It is my hope to those who have gone on before us have placed their hope in the Prince of Peace, may they be restored on that Golden Shore…in the Sweet Bye & Bye.
Rest In Peace Jacob Grisso.
May You Rest Forevermore.

Finally…The Stones Cry Out.
My Reflection 
The lessons of the past were rolling through my mind while I was surveying these fading memorials. These stones cannot only speak; they cry out a myriad of lessons. I remember writing a blog article back in June called, Glorious Flaws, Cherished Faults & Beautiful Offenses; it was during this time current post began to take hold in my mind.

I once took an Old Testament Class years ago; the rabbi taught for a solid week on offending others and being offended. These are the trespasses that will partition us into the wilderness of life. As a class, we were challenged to write down the trespasses & sins we had committed. The point being, if we never see & admit our trespasses, offenses, and sins, we will never know the release of true forgiveness. Honestly, I attempted this task twice, but I never brought it to where I knew it should be. I was too difficult to accomplish, and I took my list outside and burned it. My own sins, offenses, trespasses, and shortcomings were too difficult to admit…and to see.  It is easier to say, “That’s all in my past, I forgiven.”  But, wouldn’t it be nice to see exactly what I was forgiven of?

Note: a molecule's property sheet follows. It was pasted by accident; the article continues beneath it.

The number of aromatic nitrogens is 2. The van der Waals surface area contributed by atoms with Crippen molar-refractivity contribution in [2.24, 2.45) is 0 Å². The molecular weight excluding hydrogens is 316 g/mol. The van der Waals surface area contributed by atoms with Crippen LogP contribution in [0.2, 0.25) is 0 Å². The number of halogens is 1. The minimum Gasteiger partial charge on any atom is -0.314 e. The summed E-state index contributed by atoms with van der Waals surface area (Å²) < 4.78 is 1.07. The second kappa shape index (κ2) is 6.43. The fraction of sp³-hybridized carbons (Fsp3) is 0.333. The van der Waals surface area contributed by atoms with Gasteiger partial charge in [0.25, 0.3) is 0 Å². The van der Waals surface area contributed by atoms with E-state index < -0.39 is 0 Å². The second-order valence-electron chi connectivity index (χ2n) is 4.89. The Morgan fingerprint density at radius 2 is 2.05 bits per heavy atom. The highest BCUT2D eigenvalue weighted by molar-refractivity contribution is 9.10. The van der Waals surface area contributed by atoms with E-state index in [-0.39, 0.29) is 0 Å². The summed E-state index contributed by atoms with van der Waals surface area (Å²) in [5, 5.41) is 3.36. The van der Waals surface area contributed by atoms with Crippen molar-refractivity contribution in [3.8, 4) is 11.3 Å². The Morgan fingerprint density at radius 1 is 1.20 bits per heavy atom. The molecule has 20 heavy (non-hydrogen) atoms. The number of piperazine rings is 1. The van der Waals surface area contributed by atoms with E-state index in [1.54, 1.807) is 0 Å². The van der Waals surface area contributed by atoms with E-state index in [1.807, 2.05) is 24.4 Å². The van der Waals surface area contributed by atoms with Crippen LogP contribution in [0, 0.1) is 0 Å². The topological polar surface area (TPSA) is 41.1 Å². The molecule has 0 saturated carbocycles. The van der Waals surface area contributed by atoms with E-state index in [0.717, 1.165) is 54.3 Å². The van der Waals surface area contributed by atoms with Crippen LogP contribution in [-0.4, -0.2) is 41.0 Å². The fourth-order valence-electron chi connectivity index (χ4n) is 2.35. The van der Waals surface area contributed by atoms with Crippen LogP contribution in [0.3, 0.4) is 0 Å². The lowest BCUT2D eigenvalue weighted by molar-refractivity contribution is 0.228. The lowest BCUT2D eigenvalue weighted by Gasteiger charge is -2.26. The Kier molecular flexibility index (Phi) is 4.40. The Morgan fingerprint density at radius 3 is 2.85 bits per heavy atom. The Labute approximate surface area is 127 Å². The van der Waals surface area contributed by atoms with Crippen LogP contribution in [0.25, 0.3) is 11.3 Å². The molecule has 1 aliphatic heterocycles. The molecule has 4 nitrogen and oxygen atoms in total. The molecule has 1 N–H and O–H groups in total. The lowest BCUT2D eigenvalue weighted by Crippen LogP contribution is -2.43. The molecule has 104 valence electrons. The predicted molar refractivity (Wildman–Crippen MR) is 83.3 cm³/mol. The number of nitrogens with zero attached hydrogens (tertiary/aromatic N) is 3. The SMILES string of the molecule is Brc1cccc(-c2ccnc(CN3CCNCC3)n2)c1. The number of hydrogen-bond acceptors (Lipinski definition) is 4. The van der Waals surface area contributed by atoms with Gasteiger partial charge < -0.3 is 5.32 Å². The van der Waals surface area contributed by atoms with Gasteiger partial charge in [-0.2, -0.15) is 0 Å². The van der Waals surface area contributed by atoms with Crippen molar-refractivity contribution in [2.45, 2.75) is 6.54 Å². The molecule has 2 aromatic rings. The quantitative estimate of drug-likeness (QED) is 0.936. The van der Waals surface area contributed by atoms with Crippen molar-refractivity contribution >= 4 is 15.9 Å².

In the second week of July, of this year (2011), I reattempted this exercise; again, it seemed to be a crushing blow. Pride & humility are never cohesive, and pride sours the milk of humility. So, I pulled out my notebook and once again took on the role of judge, and I started writing downs my sins & faults. At first, I thought it wasn’t going to be that bad this time; it’s easy to begin with the petty things. As I listed my infractions, the sense of pain I had caused my Heavenly Father and those whom I have offended was overwhelming. I literally winced as I listed my infractions. It seemed as if something was cutting my soul and hitting the quick of my flesh.  There were times I hesitated to continue writing my accusations as my pen bled my own guilt on paper, but they were all true.